Professor Donhee Ham and Dr Hosang Yoon (pictured) have successfully measured the collective mass of ‘massless’ electrons in motion in graphene.
By shedding light on the fundamental kinetic properties of electrons in graphene, this research may also provide a basis for the creation of circuits with graphene-based components.
“Graphene is a unique material because, effectively, individual graphene electrons act as though they have no mass. What that means is that the individual electrons always move at a constant velocity,” explains Ham. “But suppose we apply a force, like an electric field. The velocity of the individual electrons still remains constant, but collectively, they accelerate and their total energy increases—just like entities with mass. It’s quite interesting.”
Without this mass, the field of graphene plasmonics cannot work, so Ham’s team knew it had to be there—but until now, no one had accurately measured it.
“One of the greatest contributions of this work is that it is actually an extremely difficult measurement,” says Ham.
As Newton’s second law dictates, a force applied to a mass must generate acceleration. Yoon and Ham knew that if they could apply an electric field to a graphene sample and measure the electrons’ resulting collective acceleration, they could then use that data to calculate the collective mass.
But the graphene samples used in past experiments were replete with imperfections and impurities—places where a carbon atom was missing or had been replaced by something different. In those past experiments, electrons would accelerate but very quickly scatter as they collided with the impurities and imperfections.
“The scattering time was so short in those studies that you could never see the acceleration directly,” says Ham.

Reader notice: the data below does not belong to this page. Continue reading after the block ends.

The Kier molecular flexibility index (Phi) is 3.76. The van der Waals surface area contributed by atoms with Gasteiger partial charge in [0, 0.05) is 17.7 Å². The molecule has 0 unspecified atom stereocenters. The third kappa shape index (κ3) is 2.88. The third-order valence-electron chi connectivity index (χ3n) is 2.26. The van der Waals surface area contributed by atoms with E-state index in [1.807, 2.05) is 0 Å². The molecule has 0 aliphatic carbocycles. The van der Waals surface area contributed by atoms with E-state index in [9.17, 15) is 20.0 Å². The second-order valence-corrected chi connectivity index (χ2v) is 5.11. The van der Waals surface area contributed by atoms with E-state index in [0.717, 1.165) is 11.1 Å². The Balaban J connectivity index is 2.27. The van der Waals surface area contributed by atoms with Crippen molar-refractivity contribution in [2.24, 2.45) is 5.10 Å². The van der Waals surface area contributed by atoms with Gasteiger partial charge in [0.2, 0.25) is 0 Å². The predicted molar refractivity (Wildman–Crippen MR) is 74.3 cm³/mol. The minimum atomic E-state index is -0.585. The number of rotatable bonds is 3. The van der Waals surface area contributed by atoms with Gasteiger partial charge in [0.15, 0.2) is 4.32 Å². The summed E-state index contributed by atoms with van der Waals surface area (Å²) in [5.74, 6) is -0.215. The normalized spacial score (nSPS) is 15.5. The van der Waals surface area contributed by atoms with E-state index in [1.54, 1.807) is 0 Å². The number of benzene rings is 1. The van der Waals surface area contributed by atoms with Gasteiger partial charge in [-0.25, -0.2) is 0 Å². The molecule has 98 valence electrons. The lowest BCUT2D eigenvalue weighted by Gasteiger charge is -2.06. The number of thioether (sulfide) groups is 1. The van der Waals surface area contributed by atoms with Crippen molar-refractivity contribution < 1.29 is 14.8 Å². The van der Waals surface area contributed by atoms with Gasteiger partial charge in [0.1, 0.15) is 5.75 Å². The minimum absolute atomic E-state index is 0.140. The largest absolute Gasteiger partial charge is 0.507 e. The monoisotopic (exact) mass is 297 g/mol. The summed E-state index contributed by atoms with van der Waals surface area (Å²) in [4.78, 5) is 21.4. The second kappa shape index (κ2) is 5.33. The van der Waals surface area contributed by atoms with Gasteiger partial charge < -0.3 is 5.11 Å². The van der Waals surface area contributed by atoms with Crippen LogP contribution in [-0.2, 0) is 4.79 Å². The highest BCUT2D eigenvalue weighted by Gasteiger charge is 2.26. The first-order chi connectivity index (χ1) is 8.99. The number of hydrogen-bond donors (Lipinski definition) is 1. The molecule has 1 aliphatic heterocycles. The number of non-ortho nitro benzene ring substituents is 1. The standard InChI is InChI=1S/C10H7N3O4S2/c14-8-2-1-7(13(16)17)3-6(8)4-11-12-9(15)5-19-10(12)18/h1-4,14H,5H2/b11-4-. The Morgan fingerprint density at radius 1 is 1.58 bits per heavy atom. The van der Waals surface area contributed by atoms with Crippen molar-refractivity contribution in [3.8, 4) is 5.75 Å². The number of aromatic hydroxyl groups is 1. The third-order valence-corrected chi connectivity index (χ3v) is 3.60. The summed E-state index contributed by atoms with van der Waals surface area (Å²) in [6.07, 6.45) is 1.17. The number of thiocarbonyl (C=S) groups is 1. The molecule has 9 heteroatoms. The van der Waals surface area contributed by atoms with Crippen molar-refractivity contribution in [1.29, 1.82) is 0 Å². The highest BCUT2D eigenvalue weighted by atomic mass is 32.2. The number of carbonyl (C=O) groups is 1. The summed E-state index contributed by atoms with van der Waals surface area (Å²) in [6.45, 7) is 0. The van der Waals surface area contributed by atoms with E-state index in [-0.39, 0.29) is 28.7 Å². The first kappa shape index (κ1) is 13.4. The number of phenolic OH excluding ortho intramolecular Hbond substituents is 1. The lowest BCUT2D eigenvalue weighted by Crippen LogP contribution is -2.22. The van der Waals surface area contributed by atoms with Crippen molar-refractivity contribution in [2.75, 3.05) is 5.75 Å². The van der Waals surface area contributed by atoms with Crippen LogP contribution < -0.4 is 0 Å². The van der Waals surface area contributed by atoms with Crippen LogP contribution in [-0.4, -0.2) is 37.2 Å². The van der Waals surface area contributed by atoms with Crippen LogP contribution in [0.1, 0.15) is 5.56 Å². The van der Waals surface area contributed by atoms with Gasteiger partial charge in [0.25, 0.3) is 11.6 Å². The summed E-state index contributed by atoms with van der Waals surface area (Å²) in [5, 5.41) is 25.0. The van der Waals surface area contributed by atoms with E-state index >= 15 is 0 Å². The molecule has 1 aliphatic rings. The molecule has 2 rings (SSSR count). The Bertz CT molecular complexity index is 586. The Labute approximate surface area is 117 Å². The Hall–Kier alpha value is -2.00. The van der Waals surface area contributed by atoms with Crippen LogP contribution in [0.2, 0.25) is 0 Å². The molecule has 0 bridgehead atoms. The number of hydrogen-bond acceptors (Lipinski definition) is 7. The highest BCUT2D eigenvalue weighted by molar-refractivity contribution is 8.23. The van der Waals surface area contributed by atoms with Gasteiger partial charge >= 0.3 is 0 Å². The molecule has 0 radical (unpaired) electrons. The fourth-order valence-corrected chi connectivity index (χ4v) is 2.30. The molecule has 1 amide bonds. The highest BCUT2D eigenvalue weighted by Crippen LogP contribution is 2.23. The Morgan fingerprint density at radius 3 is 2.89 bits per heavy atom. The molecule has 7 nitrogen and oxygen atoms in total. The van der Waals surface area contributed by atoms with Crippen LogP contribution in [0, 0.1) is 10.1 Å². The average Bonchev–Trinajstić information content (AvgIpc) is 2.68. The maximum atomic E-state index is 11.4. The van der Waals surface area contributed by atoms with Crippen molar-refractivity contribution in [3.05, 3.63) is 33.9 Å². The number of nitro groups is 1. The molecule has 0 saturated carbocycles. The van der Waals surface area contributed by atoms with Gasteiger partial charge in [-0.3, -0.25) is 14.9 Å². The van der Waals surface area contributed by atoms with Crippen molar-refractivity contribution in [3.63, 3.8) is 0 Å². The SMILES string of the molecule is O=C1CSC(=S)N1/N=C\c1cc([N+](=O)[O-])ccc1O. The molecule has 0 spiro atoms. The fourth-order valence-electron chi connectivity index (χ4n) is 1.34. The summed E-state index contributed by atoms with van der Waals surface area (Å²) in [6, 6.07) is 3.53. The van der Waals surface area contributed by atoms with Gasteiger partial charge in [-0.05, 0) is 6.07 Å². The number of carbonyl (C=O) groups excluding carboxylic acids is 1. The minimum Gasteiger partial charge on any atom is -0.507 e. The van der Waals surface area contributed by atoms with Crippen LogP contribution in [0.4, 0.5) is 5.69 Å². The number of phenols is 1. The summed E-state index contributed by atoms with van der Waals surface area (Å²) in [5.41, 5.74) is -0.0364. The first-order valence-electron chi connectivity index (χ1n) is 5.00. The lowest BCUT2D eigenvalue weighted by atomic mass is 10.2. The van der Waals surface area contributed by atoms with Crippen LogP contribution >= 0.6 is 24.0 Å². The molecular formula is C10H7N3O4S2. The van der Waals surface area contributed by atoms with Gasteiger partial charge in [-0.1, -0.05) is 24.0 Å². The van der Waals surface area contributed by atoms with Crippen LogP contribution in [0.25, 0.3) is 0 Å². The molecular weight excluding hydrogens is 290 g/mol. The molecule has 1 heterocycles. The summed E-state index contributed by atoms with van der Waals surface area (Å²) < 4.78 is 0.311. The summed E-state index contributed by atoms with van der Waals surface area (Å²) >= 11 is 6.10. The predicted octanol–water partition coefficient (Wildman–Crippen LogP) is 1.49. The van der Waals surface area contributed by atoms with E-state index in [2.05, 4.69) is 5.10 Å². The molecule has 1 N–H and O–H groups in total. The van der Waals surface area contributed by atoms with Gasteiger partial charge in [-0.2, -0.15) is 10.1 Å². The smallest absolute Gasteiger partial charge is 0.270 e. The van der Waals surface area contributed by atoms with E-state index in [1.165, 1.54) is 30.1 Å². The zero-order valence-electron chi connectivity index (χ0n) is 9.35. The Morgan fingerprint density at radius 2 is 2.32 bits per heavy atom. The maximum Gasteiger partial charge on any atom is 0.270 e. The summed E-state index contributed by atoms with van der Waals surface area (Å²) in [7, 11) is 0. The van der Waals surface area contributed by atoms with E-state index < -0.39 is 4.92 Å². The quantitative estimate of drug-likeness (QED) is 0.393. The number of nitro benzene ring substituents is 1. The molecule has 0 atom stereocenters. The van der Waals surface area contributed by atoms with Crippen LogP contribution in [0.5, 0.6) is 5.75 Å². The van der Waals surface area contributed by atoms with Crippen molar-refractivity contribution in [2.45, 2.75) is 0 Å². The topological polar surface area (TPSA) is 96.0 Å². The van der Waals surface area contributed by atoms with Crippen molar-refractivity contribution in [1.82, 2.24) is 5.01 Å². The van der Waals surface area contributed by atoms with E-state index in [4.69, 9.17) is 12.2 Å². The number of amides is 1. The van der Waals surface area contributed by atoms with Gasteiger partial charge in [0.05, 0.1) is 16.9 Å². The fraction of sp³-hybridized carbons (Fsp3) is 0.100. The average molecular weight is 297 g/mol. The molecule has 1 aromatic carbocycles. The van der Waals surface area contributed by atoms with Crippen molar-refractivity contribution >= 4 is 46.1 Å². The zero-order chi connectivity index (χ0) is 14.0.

To overcome the scattering problem, several smart changes were necessary.
The team was able to reduce the number of impurities and imperfections by sandwiching the graphene between layers of hexagonal boron nitride, an insulating material with a similar atomic structure, and by designing a better way to connect electrical signal lines to the sandwiched graphene.
Yoon and Ham applied an electric field at a microwave frequency, which allows for the direct measurement of the electrons’ collective acceleration in the form of a phase delay in the current.
“By doing all this, we translated the situation from completely impossible to being at the verge of either seeing the acceleration or not,” says Ham. “However, the difficulty was still very daunting, and Hosang made it all possible by performing very fine and subtle microwave engineering and measurements—a formidable piece of experimentation.”
Collective mass is a key aspect of explaining plasmonic behaviors in graphene. By demonstrating that graphene electrons exhibit a collective mass and by measuring its value accurately, Yoon says, “We think it will help people to understand and design more sophisticated plasmonic devices with graphene.”
The challenge remains to improve the quality of graphene samples so that the detrimental effects of electron scattering can be further reduced.